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"Histories make men wise; poets, witty; * * * logic and rhetoric, able to contend."
An attempt has been made in arranging the English course to incorporate in the High School work some of the excellent features of the grades.  An examination of the course of study and methods of teaching used in graded schools will reveal a system of correlation of studies which is undoubtedly beneficial.  There one instructor teaches many subjects.  The result is that he knows each pupil's weak points. This is as of especial advantage in English, for the pupil who is deficient in Grammar receives constant drill in this subjecting his other classes.  Even the Arithmetic lesson affords an opportunity to impress upon the mind the value of the agreement of the subject and the verb. Much has been written about correlation of studies.  By some special teachers it is regarded merely as one of the fads with which our modern educational system is cursed.  Carried to the extreme, it does result in every teacher's attempting to teach every other teacher's subject as well as his own.  This would be indeed a Herculean task.

However, in the High School work no less than in the grades there is a harmony in studies, and the English course has been planned so as to bring into close relation other subjects taught in the school by basing written work largely upon the pupil's experience.  We have deliberately adopted the much talk of correlation idea by combining three subjects usually taught separately.  Composition, Literature, and History.  It needs but an enumeration of these subjects to see this intimate relationship.  Nevertheless it may be interesting to note the arrangement of our course as to bring this happy combination.

United States History and History of American Literature are studied the first year together with selections from representative American authors.  The composition work based upon texts read, as well as upon pupil's experience, embraces Narration, Description, and Exposition.  The plan for the second year is similar to that of the first, English History and Literature being substituted for the American authors and history.  The compositions work is Argumentation.  In the third and fourth years the plan is somewhat modified by reading such classics as are required for college entrance examinations and admission to the Normal School for which the four-year courses prepare the pupil.  But believing that best teaching is that in which precept and example are combined, these are so arranged as to harmonize with the composition work.  The pupil has before him specimens of classic English and is trained to test their excellence by applying the laws of composition he has learned.  Thus his mental grasp upon these principles is strengthened and his power of appreciation is developed.  As in the first two years, power of thought and facility of expression are acquired by written work based upon what pupils see and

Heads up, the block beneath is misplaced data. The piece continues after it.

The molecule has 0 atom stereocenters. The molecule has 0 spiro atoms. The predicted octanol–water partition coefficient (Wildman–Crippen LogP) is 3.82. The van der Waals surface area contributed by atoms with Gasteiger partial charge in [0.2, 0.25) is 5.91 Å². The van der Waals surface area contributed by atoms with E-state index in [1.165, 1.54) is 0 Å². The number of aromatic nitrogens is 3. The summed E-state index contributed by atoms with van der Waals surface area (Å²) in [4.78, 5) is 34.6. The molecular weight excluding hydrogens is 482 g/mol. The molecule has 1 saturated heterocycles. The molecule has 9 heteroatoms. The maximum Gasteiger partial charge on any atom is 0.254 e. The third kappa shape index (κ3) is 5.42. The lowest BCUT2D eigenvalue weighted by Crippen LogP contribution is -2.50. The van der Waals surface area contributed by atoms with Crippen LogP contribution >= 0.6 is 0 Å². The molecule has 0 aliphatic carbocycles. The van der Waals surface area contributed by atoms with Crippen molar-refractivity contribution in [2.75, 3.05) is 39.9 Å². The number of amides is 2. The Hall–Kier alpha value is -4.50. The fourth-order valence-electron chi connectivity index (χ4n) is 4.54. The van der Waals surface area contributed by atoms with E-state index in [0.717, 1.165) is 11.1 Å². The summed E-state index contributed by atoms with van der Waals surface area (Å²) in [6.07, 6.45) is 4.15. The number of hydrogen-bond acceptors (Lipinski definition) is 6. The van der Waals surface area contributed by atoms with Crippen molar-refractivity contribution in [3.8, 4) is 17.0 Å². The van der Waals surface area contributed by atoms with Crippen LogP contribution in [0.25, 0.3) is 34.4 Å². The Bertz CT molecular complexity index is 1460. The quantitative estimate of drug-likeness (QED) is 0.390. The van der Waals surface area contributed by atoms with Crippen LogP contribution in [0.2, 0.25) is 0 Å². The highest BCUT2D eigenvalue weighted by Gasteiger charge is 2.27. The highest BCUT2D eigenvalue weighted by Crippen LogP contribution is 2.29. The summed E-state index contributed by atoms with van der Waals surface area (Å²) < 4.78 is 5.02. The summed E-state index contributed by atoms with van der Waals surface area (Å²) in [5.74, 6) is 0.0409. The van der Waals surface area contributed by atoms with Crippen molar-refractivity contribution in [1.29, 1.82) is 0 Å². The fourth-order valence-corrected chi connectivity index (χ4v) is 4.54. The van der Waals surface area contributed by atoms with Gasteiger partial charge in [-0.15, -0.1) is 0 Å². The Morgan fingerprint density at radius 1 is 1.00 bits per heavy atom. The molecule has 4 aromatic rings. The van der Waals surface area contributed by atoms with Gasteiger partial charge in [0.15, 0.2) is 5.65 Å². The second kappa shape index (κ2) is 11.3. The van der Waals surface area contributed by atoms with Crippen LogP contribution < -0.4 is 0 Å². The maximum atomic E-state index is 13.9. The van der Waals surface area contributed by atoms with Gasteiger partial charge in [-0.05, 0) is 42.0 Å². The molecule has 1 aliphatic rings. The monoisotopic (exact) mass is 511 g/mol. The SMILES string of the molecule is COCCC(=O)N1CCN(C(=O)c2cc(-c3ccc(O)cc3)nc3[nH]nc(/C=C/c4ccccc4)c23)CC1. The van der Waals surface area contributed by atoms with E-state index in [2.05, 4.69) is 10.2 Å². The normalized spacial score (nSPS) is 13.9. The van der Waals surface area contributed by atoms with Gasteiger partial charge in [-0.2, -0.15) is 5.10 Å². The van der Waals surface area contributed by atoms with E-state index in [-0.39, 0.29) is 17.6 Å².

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think and do as well as upon the text books read. Modern European History is studied in the third year and Ancient History in the fourth.  This, in general, is the course of study.  A few changes are made to adapt to the needs of various classes of pupils. Pupils are made to adapt  it to the needs of various classes of pupils.  Pupils taking the Business and the two year Manual Training Course devote one quarter in each year to business letter-writing.

Throughout the course, care is taken not to carry the extreme the analysis of beautiful selections so that the reading of an English classic becomes a hated task rather than a pleasure.  As the purpose of literature is to please, so it is the duty of the English teacher to that pupils enjoy and love the works of the great masters.

Effort has been made to find material that would illumine the historical period studied, and while not too difficult for the pupil's comprehension, would yet present stimuli to to the growth of his vocabulary, as well as illustrate the principles of composition taught.

Language sense, or power to recognize the quality of language, is developed by the study of the classics.  Pupils compare passages which they enjoy or recognize as beautiful with the work of inferior authors or with their own.  Thus the power of selection is developed and unconsciously the pupil's expression is improved.

In written work accuracy is insisted upon. Since the purpose of all language is to convey thought, clearness and exactness are essential.  But the mechanical as well as the art side receives attention.  The applicant for a position in the business world can give no greater recommendation than a neatly written letter.
When all is said, writing is but slow talking.  Our work would indeed be in vain if pupils were not carefully trained in oral expression.  To express one's self well when on one's feet should be the goal of one's ambition. While the general class-room work is excellent training in this, nothing has been of greater value than the second year's work in Argumentation. 

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"Reading maketh a full man; conference a ready man; and writing an exact man." 

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